Angle's classification of malocclusion

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Angle's classification of malocclusion (modified)

Etymology: Edward Hartley Angle, American orthodontist, 1855-1930
a classification of the various types of malocclusion. The classification is based on where the buccal groove of the mandibular first molar contacts the mesiobuccal cusp of the maxillary first molar: on the cusp (Class I, neutroclusion, or normal occlusion); distal to the cusp by at least the width of a premolar (Class II, distocclusion); or mesial to the cusp (Class III, mesiocclusion). Each class contains two or more types or divisions. See also classification of malocclusion.
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Angle's classification of malocclusion: Class I malocclusion
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Angle's classification of malocclusion: Class III malocclusion
References in periodicals archive ?
This article provides details about how the Class I improved its IT operations -- such as its involvement in the Asset Health Strategic Initiative under the guidance of AAR's Safety and Operations Management Committee.
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Denise Faustman of Massachusetts General Hospital in Boston and her colleagues now suggest that the disease might instead be associated with MHC class I proteins, which normally help the immune system discriminate between healthy body cells and those that are precancerous or infected by viruses.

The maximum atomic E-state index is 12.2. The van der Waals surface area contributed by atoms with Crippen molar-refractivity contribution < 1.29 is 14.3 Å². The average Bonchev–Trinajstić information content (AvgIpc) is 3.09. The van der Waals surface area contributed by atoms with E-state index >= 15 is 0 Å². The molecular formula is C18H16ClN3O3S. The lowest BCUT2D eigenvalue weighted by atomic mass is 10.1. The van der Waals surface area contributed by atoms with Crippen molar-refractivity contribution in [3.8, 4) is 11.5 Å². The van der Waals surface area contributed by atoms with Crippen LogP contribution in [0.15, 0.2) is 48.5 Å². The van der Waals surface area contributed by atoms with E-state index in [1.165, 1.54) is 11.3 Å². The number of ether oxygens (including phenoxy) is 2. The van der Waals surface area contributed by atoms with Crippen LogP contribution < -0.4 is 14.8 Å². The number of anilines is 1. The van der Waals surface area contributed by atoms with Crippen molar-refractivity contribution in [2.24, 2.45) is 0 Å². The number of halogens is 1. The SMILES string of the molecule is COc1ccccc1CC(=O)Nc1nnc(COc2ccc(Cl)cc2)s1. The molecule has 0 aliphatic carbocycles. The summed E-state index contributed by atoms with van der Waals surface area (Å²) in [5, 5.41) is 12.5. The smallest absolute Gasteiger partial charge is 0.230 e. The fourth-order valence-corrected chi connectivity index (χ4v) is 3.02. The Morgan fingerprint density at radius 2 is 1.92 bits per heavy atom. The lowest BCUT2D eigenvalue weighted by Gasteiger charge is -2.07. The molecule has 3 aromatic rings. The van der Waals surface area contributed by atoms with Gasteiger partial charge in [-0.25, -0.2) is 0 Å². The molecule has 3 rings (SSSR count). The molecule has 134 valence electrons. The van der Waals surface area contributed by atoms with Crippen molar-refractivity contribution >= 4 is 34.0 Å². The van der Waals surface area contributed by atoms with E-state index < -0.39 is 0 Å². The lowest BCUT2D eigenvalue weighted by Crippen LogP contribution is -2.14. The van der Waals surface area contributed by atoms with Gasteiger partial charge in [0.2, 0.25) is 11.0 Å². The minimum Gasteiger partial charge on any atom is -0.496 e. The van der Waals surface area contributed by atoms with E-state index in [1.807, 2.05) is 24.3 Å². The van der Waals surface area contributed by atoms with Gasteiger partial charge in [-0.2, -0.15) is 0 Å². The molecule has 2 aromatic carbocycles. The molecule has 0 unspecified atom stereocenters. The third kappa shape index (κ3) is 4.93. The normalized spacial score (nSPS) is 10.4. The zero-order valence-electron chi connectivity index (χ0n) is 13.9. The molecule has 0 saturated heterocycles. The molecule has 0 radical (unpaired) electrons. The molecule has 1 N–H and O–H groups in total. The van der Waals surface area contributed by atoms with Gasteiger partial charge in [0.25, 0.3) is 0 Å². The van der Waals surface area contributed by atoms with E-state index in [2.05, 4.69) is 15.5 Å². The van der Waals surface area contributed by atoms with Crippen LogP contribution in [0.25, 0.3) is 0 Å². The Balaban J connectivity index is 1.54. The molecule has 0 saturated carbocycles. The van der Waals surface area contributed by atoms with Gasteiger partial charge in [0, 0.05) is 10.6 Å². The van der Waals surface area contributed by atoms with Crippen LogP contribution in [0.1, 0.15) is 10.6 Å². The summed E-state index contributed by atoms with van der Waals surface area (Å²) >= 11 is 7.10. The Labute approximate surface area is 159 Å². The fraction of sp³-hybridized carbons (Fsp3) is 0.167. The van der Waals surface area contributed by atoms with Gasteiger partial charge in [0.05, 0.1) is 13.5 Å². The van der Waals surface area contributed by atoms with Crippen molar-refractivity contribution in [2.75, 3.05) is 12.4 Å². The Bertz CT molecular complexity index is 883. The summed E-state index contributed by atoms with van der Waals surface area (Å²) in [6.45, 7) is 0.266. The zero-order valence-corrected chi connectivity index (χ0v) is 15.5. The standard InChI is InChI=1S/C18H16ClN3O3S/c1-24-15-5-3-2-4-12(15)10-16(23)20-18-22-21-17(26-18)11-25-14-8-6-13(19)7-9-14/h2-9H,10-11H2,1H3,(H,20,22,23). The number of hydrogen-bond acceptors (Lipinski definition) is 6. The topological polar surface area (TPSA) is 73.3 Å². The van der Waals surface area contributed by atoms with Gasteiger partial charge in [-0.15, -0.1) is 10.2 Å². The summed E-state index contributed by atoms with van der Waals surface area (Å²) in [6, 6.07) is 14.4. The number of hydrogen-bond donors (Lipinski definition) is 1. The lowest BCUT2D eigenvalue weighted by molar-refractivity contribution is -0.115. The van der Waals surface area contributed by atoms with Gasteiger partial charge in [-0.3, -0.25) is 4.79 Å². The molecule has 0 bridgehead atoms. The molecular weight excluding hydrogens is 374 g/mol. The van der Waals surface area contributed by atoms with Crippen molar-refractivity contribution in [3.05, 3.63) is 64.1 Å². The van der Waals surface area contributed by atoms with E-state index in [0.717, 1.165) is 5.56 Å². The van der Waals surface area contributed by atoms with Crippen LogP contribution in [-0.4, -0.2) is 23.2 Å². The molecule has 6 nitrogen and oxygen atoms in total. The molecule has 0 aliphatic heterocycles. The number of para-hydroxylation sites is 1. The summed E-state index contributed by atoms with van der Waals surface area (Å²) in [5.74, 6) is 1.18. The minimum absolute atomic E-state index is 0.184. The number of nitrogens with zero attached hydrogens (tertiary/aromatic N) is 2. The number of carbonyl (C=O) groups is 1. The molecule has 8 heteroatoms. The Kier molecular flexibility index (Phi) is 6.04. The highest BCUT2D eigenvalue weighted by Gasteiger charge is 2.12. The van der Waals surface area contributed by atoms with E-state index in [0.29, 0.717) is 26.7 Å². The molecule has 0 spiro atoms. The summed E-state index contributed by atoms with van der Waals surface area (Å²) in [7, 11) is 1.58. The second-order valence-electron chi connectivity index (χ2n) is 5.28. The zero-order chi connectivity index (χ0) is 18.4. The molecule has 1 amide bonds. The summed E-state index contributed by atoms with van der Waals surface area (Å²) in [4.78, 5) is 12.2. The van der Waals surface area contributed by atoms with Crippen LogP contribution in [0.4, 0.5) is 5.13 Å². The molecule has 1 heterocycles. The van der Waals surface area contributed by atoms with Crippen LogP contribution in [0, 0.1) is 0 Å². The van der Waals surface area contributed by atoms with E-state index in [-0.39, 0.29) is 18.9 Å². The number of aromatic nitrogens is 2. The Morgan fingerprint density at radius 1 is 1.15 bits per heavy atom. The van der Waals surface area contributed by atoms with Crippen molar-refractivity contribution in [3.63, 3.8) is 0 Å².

835 billion and the new tax rates for Fiscal 1997 are: Class I, $10.
will expand local companies' access to Class I connections.
You can't have the owner of a quarter million dollar home in New York City being assessed at $20,000 and paying $2,200 when the suburban taxpayers are paying three times that or more," Brandt explained regarding the Class I properties.
Union Pacific was recently honored with Toyota Logistics Services' 2012 President's Award for Logistics Excellence, which the Class I received for the second year in a row.